I was introduced to free diving by author James Nestor, who I saw give a presentation on his newly published book Deep, which explores his 2+ year journey with freediving. I was lucky enough to get the opportunity to ask James a few questions, and I hope you find the answers as interesting as I do:

What happens to your body when you go under water for an extended amount of time i.e. when you freedive? 

The second you put your face into water something extraordinary happens: your heart rate will lower to about 25% of it’s normal resting rate, blood will start rushing from your extremities into your core, your brainwaves will soften and mind will enter a meditative state. All these reflexes allow us to stay under water longer by conserving oxygen, which then allows us to dive deeper. The deeper we dive, the more pronounced these changes become, eventually spurring an almost Hulk-like transformation that turns us into deep sea diving animals. No, really. Plasma will start filling the alveoli in the lungs to keep the lungs from collapsing; the organ walls allow for the free flow of water and blood to pass through to equalize against the pressures, which, during very deep dives, can be about 30 times that of the surface. The equivalent pressure on land would kill or injure us, but not in the water. These triggers, which scientists call The Master Switch of Life, not only protect us from dying, but they enable us to dive to unthinkable depths and come back up the surface in perfect health. Competitive freedivers dive to depths below 300, 350, 400 feet all the time. The deepest freedive ever is 700 feet! The longest breath hold is twelve minutes and thirty seconds! We’re really just beginning to understand our true potential in the water. It’s thrilling stuff.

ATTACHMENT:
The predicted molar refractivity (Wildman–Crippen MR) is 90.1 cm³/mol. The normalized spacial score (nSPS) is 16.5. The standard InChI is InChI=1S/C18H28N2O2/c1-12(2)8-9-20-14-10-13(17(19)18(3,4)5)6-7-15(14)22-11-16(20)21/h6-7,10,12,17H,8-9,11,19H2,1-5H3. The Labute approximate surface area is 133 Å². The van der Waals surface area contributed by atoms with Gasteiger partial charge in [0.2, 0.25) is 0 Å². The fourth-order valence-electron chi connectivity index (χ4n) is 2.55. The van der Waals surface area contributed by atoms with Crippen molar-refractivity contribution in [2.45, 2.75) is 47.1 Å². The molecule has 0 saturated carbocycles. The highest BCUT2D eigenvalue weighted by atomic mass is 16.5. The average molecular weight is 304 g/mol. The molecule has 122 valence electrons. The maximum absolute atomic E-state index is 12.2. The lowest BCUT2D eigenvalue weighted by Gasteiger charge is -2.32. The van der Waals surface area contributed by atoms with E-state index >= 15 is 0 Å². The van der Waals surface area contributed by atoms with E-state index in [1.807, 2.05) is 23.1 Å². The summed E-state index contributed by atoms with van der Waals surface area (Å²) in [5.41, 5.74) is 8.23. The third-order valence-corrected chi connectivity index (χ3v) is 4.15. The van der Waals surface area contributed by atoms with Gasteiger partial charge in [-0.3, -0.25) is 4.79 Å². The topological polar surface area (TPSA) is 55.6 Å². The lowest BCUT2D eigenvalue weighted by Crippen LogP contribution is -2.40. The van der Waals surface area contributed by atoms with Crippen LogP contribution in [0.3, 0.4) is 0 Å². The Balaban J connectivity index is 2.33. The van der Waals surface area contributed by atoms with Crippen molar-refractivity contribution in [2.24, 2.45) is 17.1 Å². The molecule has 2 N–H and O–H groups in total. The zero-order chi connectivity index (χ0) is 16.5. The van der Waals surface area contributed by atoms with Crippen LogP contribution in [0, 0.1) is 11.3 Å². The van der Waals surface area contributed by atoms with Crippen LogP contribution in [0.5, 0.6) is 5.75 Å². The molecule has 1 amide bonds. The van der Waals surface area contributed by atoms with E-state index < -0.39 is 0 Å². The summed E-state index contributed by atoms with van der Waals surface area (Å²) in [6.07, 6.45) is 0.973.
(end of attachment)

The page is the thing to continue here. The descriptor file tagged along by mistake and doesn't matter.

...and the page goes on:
What attracted you to free diving? 

I was sent by Outside Magazine to cover the World Freediving Championship in Kalamata, Greece in 2011. It just blew my mind. I had no idea the human body was capable of diving so deep, for so long. I began to wonder what else we were capable of. That sparked the book, and my interest in freediving. Since then, I’ve never looked back… or, up.

How has free diving provided scientists with new research outlets that perhaps weren’t available to them before?